Mobile Website | Login | Register
Staff Directory | Subscribe | About Us
Business Government Politics Region Crime/Public Safety Education People E-edition Ashburn Hamilton Hillsboro Lansdowne Leesburg Lovettsville Middleburg Purcellville River Creek Round Hill Sterling
Basketball Football Youth Wrestling Gymnastics Swimming Volleyball Baseball Track Golf Cheer Cross Country Schedule Scores
Brambleton Community of Faith Hangin in the Nosebleeds Journal Entry Loudoun Essence Made in Loudoun Odd Angles River Creek & Lansdowne South Riding Sterling, Cascades & CountrySide
This Week's Slideshow Browse All Galleries Your Best Dish Featured Video The Virginians
  • Announcements
  • Autos
  • Jobs
  • Legals
  • Homes
  • YardSales
  • Submit an Ad
  • Newspaper Advertising Online Advertising
    Classified listings Homes section
    River Creek & Lansdowne
    RIVER CREEK/LANSDOWNE: Autumn, Halloween and evolution
    The River Creek/Lansdowne area is decked out and ready for Halloween. Times-Mirror/Joe Motheral
    This week Halloween blended with autumn leaves and a breath of chill in the air will be the center of attention. Halloween has become the symbol of a decorator’s delight, a culmination of an evolutionary commercial scale covering the past 70 years or so. In these days, what used to be a perfect balance between trick or treat, now leans perceptibly toward treat.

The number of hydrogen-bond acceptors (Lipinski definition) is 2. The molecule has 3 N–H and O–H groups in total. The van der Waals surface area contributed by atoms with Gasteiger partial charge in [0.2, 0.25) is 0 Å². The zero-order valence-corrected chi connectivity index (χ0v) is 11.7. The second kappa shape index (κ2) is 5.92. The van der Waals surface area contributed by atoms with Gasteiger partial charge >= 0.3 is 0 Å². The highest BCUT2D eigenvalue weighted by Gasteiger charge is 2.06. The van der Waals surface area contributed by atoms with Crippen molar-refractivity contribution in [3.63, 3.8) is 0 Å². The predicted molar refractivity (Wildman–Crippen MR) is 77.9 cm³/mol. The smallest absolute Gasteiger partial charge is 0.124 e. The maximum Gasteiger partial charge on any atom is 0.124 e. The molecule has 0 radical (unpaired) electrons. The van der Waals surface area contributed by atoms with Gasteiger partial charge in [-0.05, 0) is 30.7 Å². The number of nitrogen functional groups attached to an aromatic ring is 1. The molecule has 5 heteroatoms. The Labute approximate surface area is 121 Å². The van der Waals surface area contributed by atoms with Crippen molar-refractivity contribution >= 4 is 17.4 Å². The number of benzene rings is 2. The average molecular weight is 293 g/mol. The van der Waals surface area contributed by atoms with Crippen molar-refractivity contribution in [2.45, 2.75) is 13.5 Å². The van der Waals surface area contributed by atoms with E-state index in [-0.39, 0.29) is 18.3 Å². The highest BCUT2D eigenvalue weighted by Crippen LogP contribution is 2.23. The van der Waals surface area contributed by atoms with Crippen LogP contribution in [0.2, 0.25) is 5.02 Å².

In a bygone era, trick – a synonym for art – was the focus of Halloween gigs. For example, no one in those days ever decorated their house. So outsiders had to fill the gap. Self- appointed artists we would take aim at front yard trees with rolls of toilet paper. They would unfurl in a beautiful parabolic trajectory and lodge themselves in the topmost branches, leaving a trail of white ribbon. Before we were through, the tree would be draped in streamers that presented a decorative quality not always appreciated by the homeowner.

    One River Creek person recalled good naturedly, “We would take shaving cream and write nasty things on cars, such as ‘get rid of this junk heap’.” Bars of soap were used for writing and inscribing swirls and memorable words on panes of glass. Spray paint came along later but also had its purpose. These elements of art became known as ‘graffiween.”

    Theatrics played a role as well. River Creek resident Barbara Bird recalls a neighbor when she was 10 years old did have an innovative bent. He dressed himself as a vampire, lay in a coffin on Halloween and when kids came along for trick or treat, he would “throw the lid open and jump out with fake blood running down his face.” A terrifying experience, but creative.

    We used to hear stories of outhouses being turned over or transported to a new location; instances of stop signs being painted orange; trees being engraved with ominous messages.

    Now with these revelations we trust that the statute of limitations has expired. Today the balance has shifted safely and thankfully to treats. Now some homeowners have become artists in their own right with clever collages of spider webs, pumpkins and the like and youngsters have access to a full range of costumes unlike in the past.